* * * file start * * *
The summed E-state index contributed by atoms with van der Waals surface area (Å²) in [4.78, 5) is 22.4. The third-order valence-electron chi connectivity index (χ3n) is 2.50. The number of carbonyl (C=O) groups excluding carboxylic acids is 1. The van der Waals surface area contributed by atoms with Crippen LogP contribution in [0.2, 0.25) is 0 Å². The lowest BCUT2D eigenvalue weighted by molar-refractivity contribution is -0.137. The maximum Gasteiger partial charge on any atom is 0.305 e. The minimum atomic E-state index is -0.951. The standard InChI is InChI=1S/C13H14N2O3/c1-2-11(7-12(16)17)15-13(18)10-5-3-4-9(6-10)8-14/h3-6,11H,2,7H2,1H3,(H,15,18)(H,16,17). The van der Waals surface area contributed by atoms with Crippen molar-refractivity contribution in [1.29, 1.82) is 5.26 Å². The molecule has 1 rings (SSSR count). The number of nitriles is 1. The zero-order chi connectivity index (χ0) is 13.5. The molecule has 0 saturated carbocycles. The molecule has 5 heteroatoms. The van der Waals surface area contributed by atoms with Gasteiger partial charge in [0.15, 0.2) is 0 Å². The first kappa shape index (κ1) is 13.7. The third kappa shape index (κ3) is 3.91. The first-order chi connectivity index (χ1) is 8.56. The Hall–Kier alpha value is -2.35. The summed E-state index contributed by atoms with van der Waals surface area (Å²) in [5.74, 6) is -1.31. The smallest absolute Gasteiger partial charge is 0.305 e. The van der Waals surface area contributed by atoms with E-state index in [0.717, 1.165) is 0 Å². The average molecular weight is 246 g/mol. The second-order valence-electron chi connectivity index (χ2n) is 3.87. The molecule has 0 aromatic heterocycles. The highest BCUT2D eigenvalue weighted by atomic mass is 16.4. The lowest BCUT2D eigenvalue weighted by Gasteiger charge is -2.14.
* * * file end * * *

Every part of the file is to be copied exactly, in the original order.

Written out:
The summed E-state index contributed by atoms with van der Waals surface area (Å²) in [4.78, 5) is 22.4. The third-order valence-electron chi connectivity index (χ3n) is 2.50. The number of carbonyl (C=O) groups excluding carboxylic acids is 1. The van der Waals surface area contributed by atoms with Crippen LogP contribution in [0.2, 0.25) is 0 Å². The lowest BCUT2D eigenvalue weighted by molar-refractivity contribution is -0.137. The maximum Gasteiger partial charge on any atom is 0.305 e. The minimum atomic E-state index is -0.951. The standard InChI is InChI=1S/C13H14N2O3/c1-2-11(7-12(16)17)15-13(18)10-5-3-4-9(6-10)8-14/h3-6,11H,2,7H2,1H3,(H,15,18)(H,16,17). The van der Waals surface area contributed by atoms with Crippen molar-refractivity contribution in [1.29, 1.82) is 5.26 Å². The molecule has 1 rings (SSSR count). The number of nitriles is 1. The zero-order chi connectivity index (χ0) is 13.5. The molecule has 0 saturated carbocycles. The molecule has 5 heteroatoms. The van der Waals surface area contributed by atoms with Gasteiger partial charge in [0.15, 0.2) is 0 Å². The first kappa shape index (κ1) is 13.7. The third kappa shape index (κ3) is 3.91. The first-order chi connectivity index (χ1) is 8.56. The Hall–Kier alpha value is -2.35. The summed E-state index contributed by atoms with van der Waals surface area (Å²) in [5.74, 6) is -1.31. The smallest absolute Gasteiger partial charge is 0.305 e. The van der Waals surface area contributed by atoms with E-state index in [0.717, 1.165) is 0 Å². The average molecular weight is 246 g/mol. The second-order valence-electron chi connectivity index (χ2n) is 3.87. The molecule has 0 aromatic heterocycles. The highest BCUT2D eigenvalue weighted by atomic mass is 16.4. The lowest BCUT2D eigenvalue weighted by Gasteiger charge is -2.14.